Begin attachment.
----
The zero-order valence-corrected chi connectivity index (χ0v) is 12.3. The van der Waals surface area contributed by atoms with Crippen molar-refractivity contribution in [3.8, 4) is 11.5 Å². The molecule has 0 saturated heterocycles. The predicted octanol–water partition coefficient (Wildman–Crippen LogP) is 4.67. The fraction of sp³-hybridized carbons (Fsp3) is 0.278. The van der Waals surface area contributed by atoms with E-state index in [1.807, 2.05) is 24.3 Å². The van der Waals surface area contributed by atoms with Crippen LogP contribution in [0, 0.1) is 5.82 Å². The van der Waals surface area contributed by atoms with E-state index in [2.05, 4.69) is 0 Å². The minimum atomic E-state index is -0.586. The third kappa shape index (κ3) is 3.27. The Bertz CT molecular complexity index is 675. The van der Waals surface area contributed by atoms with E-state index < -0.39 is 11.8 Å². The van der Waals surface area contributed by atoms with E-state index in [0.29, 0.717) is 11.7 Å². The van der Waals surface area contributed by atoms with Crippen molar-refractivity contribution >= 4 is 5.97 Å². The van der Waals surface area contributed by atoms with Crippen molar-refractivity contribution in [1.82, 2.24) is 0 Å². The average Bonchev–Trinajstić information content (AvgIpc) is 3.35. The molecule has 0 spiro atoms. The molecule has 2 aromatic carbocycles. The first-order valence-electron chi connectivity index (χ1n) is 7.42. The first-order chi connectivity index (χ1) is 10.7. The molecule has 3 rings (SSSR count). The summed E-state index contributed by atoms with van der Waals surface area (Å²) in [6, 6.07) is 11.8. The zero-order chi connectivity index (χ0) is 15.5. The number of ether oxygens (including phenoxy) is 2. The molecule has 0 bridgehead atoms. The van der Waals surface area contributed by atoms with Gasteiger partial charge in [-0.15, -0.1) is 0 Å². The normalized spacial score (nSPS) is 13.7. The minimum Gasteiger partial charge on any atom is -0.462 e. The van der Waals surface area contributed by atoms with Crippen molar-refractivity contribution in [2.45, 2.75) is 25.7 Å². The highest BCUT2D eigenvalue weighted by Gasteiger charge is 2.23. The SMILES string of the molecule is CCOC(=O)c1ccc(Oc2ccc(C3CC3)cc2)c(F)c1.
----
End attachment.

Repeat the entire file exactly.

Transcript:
The zero-order valence-corrected chi connectivity index (χ0v) is 12.3. The van der Waals surface area contributed by atoms with Crippen molar-refractivity contribution in [3.8, 4) is 11.5 Å². The molecule has 0 saturated heterocycles. The predicted octanol–water partition coefficient (Wildman–Crippen LogP) is 4.67. The fraction of sp³-hybridized carbons (Fsp3) is 0.278. The van der Waals surface area contributed by atoms with E-state index in [1.807, 2.05) is 24.3 Å². The van der Waals surface area contributed by atoms with Crippen LogP contribution in [0, 0.1) is 5.82 Å². The van der Waals surface area contributed by atoms with E-state index in [2.05, 4.69) is 0 Å². The minimum atomic E-state index is -0.586. The third kappa shape index (κ3) is 3.27. The Bertz CT molecular complexity index is 675. The van der Waals surface area contributed by atoms with E-state index < -0.39 is 11.8 Å². The van der Waals surface area contributed by atoms with E-state index in [0.29, 0.717) is 11.7 Å². The van der Waals surface area contributed by atoms with Crippen molar-refractivity contribution >= 4 is 5.97 Å². The van der Waals surface area contributed by atoms with Crippen molar-refractivity contribution in [1.82, 2.24) is 0 Å². The average Bonchev–Trinajstić information content (AvgIpc) is 3.35. The molecule has 0 spiro atoms. The molecule has 2 aromatic carbocycles. The first-order valence-electron chi connectivity index (χ1n) is 7.42. The first-order chi connectivity index (χ1) is 10.7. The molecule has 3 rings (SSSR count). The summed E-state index contributed by atoms with van der Waals surface area (Å²) in [6, 6.07) is 11.8. The zero-order chi connectivity index (χ0) is 15.5. The number of ether oxygens (including phenoxy) is 2. The molecule has 0 bridgehead atoms. The van der Waals surface area contributed by atoms with Gasteiger partial charge in [-0.15, -0.1) is 0 Å². The normalized spacial score (nSPS) is 13.7. The minimum Gasteiger partial charge on any atom is -0.462 e. The van der Waals surface area contributed by atoms with Crippen molar-refractivity contribution in [2.45, 2.75) is 25.7 Å². The highest BCUT2D eigenvalue weighted by Gasteiger charge is 2.23. The SMILES string of the molecule is CCOC(=O)c1ccc(Oc2ccc(C3CC3)cc2)c(F)c1.